Baljinder Singh

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Anatomy Lesson

Happiness

Why stars twinkle, but planets don’t

Stars and planets both shine steadily, when seen from outer space. But – from Earth – stars twinkle while planets (usually) don’t. Why?<p>Stars twinkle, …

We are hurtling through space at over a million miles an hour (a truer orbit of the planets)

Space

Beyond Death: The Science of the Afterlife

This question is more than a mind-bender. For thousands of years, certain people have claimed to have actually visited the place that, Saint Paul …

Harry Potter

Far From 'Infinitesimal': A Mathematical Paradox's Role In History

Here's a stumper: How many parts can you divide a line into?<p>It seems like a simple question. You can cut it in half. Then you can cut those lines in half, then cut those lines in half again. Just how many parts can you make? A hundred? A billion? Why not more?<p>You can keep on dividing forever, so …

Reading the minds of the ‘dead’

Thousands of patients remain trapped in a vegetative state between life and death. Three scientists are working to free them, as Roger Highfield reports.<p>“Imagine you wake up, locked inside a box,” says Adrian Owen. "It's a perfect fit, down to every last one of your fingers and toes. It's a strange …

Consciousness

Neurocomic: A Graphic Novel About How the Brain Works

Scientists are only just beginning to understand how the brain works — from what transpires in it while we sleep to how to optimize its memory to what love does to it to how music affects it — and the rest of us fall somewhere on the spectrum between fascinated and confused when it comes to the …

White matter might matter much more than we thought

Changes in the brain's myelin distribution might be an unrecognised form of neuronal plasticity.<p>Look up ‘myelin’ in any neuroscience textbook and you’ll find something along these lines: It is a fatty substance that forms a sheath around axons, and gives the fibre bundles their white appearance …

Epigenetics 101: a beginner’s guide to explaining everything

The word ‘epigenetics’ is everywhere these days, from academic journals and popular science articles to ads touting miracle cures. But what is epigenetics, and why is it so important?<p>Epigenetics is one of the hottest fields in the life sciences. It’s a phenomenon with wide-ranging, powerful effects …

Installing the world's first electronic spine

In <i>The Washington Post</i> this week, reporter Jim Tankersley follows a team of doctors as they install one of the world's first electronic spine replacements, dubbed the Neurobridge. The patient is paralyzed from the chest down, but researchers hope the Neurobridge can restore control of his hands. A …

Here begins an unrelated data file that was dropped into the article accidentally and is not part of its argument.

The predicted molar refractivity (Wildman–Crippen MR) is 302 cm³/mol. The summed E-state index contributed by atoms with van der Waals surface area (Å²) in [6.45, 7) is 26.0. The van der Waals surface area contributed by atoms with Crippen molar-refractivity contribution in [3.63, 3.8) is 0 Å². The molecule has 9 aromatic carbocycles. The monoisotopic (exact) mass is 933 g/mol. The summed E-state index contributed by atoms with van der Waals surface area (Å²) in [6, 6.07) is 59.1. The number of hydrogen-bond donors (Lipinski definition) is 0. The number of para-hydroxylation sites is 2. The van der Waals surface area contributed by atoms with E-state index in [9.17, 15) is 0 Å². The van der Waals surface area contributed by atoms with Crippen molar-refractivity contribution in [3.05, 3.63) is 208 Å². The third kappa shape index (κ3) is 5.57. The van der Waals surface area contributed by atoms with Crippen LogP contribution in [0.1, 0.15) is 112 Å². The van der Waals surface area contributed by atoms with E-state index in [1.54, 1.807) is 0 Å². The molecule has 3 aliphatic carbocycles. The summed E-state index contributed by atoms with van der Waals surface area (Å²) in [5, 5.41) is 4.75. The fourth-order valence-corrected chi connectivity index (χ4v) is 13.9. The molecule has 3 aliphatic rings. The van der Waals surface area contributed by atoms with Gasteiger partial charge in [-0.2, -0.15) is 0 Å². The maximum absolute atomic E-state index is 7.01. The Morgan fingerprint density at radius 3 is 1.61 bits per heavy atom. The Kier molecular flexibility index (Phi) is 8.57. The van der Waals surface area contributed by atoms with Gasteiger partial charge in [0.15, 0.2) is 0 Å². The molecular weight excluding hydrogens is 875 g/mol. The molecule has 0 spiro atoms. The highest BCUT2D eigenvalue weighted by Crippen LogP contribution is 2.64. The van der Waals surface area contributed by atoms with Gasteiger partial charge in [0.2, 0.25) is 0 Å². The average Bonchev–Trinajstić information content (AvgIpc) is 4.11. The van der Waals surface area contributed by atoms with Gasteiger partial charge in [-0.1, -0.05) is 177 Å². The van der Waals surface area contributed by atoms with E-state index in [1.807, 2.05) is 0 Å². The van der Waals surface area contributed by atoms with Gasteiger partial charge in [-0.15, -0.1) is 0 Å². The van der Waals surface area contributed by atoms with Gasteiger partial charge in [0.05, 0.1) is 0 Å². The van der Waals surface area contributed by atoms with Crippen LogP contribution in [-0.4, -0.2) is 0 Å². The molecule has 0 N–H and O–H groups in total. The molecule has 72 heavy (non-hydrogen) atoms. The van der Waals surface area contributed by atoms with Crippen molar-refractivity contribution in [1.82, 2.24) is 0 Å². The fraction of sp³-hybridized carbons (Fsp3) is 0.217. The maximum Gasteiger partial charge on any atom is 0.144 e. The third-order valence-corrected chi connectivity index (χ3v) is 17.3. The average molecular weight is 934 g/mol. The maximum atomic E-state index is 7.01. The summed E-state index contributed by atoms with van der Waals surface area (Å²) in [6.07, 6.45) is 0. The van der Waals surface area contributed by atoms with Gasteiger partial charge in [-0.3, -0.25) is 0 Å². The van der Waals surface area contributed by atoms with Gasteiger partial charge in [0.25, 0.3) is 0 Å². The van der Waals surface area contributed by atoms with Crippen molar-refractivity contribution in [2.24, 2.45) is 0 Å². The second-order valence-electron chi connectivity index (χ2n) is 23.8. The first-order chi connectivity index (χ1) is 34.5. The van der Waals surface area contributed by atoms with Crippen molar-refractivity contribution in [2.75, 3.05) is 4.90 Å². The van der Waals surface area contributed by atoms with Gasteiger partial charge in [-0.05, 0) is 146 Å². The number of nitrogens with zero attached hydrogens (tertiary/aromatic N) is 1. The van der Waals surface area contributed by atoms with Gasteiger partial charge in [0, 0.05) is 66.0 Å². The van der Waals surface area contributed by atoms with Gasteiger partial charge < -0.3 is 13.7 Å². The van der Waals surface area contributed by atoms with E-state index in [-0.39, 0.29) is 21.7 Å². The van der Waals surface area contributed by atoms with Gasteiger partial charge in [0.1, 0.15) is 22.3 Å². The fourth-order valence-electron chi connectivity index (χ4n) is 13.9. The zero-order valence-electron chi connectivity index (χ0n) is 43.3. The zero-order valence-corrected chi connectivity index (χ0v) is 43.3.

Scientists confirm existence of elusive 117th element

After four years of painstaking research, the discovery of the periodic table's 117th element has been confirmed. Element 117, otherwise known as ununseptium, was originally discovered back in 2010 by a group of American and Russian physicists with the Joint Institute for Nuclear Research (JINR). …

Chemists Expand Nature's Genetic Alphabet

For the first time, scientists have expanded life's genetic alphabet, by inserting two unnatural, man-made "letters" into a bacterium's DNA, and by showing that the cell's machinery can copy them.<p>The advance means that scientists have a new tool for exploring how life encodes information, which …

Fantastic Fungi: The Startling Visual Diversity of Mushrooms Photographed by Steve Axford | Colossal

<p>To think any one of these lifeforms exists in our galaxy, let alone on our planet, simply boggles the mind. Photographer Steve Axford lives and …

Nasa's Ellen Stofan interview: 'Our plan is to colonise Mars'

<b>Is Nasa looking for intelligent life?</b><p>Nasa, right now, is really taking a step-wise approach: let's look at our own solar system and the most likely places where we might find life. That's why we are so focused on Mars, because we know Mars had liquid water on the surface and we think that is …

Q&A: Creating Global Wi-Fi--With Balloons

How Mike Cassidy of Google's Project Loon wants to get internet airborne.<p>Mike Cassidy works at Google X, the company’s self-described <i>moonshot factory,</i> as the leader of Project Loon. His team’s goal is to deploy a global network of thousands of Wi-Fi–connected balloons that will provide affordable …

Russia Just Finished A Submarine It Has Spent 20 Years Building

The 1990s are back, and they're nuclear.<p>There are college sophomores who were born after Russia began building its newest submarine. The K-329 Severodvinsk (re-designated the K-560 Severodvinsk in late 2013) is a submarine powered by a nuclear reactor and is made to hunt other submarines, ships, …

New Study Uncovers Why Stress Leads To Depression In Some, But Not Others

In response to stress, some people cope easily while others succumb to depression or other mood disorders. While depression can develop from a wide variety of biological and genetic factors, stressful events are often a major trigger. But why does stress make some people develop mood disorders …

Flying across the blood-brain barrier with microbubbles

Long an obstacle to treating diseases like brain cancer, Parkinson's, and Alzheimer's, the blood-brain barrier might soon be unlocked thanks to a medical physicist in Canada.<p>The blood-brain barrier refers to a protective sheath of endothelial cells that wraps around the blood vessels in our brains, …

Alzheimer's Disease

Is Seawater the Next Big Fuel Source?

In April, the Navy announced a breakthrough in transforming seawater, the earth's most abundant natural resource, to fuel. Researchers used it to fly a model jet powered with an internal combustion engine like its full-sized counterparts. What are the implications of such a technology in a world …

Natural Gas